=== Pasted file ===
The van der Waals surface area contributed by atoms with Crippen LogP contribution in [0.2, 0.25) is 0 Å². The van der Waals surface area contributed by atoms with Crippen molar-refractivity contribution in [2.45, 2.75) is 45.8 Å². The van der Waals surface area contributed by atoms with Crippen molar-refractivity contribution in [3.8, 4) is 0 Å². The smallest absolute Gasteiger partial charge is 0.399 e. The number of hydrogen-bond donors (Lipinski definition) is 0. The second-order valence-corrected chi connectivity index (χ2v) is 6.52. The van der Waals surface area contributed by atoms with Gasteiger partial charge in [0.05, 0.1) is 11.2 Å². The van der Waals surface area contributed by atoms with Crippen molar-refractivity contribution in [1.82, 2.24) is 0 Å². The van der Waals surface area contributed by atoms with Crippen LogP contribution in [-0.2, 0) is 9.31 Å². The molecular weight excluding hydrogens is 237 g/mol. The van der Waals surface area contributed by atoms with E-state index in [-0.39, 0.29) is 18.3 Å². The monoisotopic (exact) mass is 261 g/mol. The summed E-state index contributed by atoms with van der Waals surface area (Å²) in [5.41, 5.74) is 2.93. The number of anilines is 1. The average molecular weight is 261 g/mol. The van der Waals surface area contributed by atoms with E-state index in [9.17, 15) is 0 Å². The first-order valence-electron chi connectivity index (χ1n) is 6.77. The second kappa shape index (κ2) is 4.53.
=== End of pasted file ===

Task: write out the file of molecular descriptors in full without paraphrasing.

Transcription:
The van der Waals surface area contributed by atoms with Crippen LogP contribution in [0.2, 0.25) is 0 Å². The van der Waals surface area contributed by atoms with Crippen molar-refractivity contribution in [2.45, 2.75) is 45.8 Å². The van der Waals surface area contributed by atoms with Crippen molar-refractivity contribution in [3.8, 4) is 0 Å². The smallest absolute Gasteiger partial charge is 0.399 e. The number of hydrogen-bond donors (Lipinski definition) is 0. The second-order valence-corrected chi connectivity index (χ2v) is 6.52. The van der Waals surface area contributed by atoms with Gasteiger partial charge in [0.05, 0.1) is 11.2 Å². The van der Waals surface area contributed by atoms with Crippen molar-refractivity contribution in [1.82, 2.24) is 0 Å². The van der Waals surface area contributed by atoms with Crippen LogP contribution in [-0.2, 0) is 9.31 Å². The molecular weight excluding hydrogens is 237 g/mol. The van der Waals surface area contributed by atoms with E-state index in [-0.39, 0.29) is 18.3 Å². The monoisotopic (exact) mass is 261 g/mol. The summed E-state index contributed by atoms with van der Waals surface area (Å²) in [5.41, 5.74) is 2.93. The number of anilines is 1. The average molecular weight is 261 g/mol. The van der Waals surface area contributed by atoms with E-state index in [9.17, 15) is 0 Å². The first-order valence-electron chi connectivity index (χ1n) is 6.77. The second kappa shape index (κ2) is 4.53.